An overview of the ThreeDWorld Transport Challenge. In this example task, the agent must transport objectsscattered across multiple rooms and place them on the bed (marked with a green bounding box) in the bedroom. The agentcan first pick up a container, put objects into it, and then transport them to the goal location.
The specifics of the TDW Transport Challenge task:
An embodied agent is spawned randomly inside a simulated physical home environment. The agent must find a small set of target objects scattered around the house, pick them up, and transport them to a specified final location within a given interaction budget (defined as a maximum episode length in steps).
Various containers are positioned around the house, which the agent can find and use to collect and transport several objects together. Without using a container as a tool, the agent can only transport up to two objects at a time. However, while the containers help the agent transport items efficiently, it also uses up some of the valuable interaction budget to find them; therefore, the agent must reason about a case-by-case optimal plan.
The challenges of the Challenge
This task poses several challenges for embodied agents beyond the semantic exploration of unknown environments, including synergy between navigation and interaction (the agent cannot directly move to grasp an object if the path to it is obstructed, e.g. by a table), physics-aware interaction (grasping might fail if the agent’s arm cannot reach an object), physics-aware navigation (collision with obstacles might cause objects to be dropped), reasoning about tool usage, and hierarchical planning for such a long-horizon task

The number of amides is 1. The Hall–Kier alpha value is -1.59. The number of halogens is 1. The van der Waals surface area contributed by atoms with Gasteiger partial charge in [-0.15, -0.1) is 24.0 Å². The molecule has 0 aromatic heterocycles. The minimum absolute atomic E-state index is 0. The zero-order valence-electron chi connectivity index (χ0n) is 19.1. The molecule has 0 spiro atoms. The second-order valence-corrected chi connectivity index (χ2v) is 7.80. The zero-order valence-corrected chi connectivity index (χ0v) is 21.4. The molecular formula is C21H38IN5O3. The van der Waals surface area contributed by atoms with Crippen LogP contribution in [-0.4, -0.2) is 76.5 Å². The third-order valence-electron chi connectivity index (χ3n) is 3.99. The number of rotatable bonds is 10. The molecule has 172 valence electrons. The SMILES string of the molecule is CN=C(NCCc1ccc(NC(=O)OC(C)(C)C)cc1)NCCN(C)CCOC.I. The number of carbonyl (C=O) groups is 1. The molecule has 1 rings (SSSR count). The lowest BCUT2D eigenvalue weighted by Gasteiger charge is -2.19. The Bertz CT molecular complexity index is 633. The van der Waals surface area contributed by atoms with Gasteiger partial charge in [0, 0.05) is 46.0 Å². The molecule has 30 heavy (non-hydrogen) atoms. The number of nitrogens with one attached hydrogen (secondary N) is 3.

We used TDW because it’s an interactive physical simulation platform, developed by MIT in conjunction with the MIT-IBM Watson AI Lab. It’s a multi-modal platform for interactive physical simulation, built on the state-of-the-art game development platform Unity. TDW has been designed to be highly flexible and general, allowing for a wide range of use case.
The platform has been instrumental in a wide range of studies, including generating large-scale datasets for training networks to generalize against real-world images; evaluating object material and mass via impact sound generation; and training and evaluating physically realistic forward prediction algorithms.
For this challenge the team first created a dataset of 3D multi-room home environments filled with furniture and prop objects, all of which respond to physics. To train AI agents to navigate and physically interact within these virtual environments, the team further developed a fully physics-driven robot-like agent — the Magnebot — with articulated arms and magnet-like end effectors with 9 degrees of freedom. A corresponding high-level navigation and interaction API drives the Magnebot’s motion and arm articulation.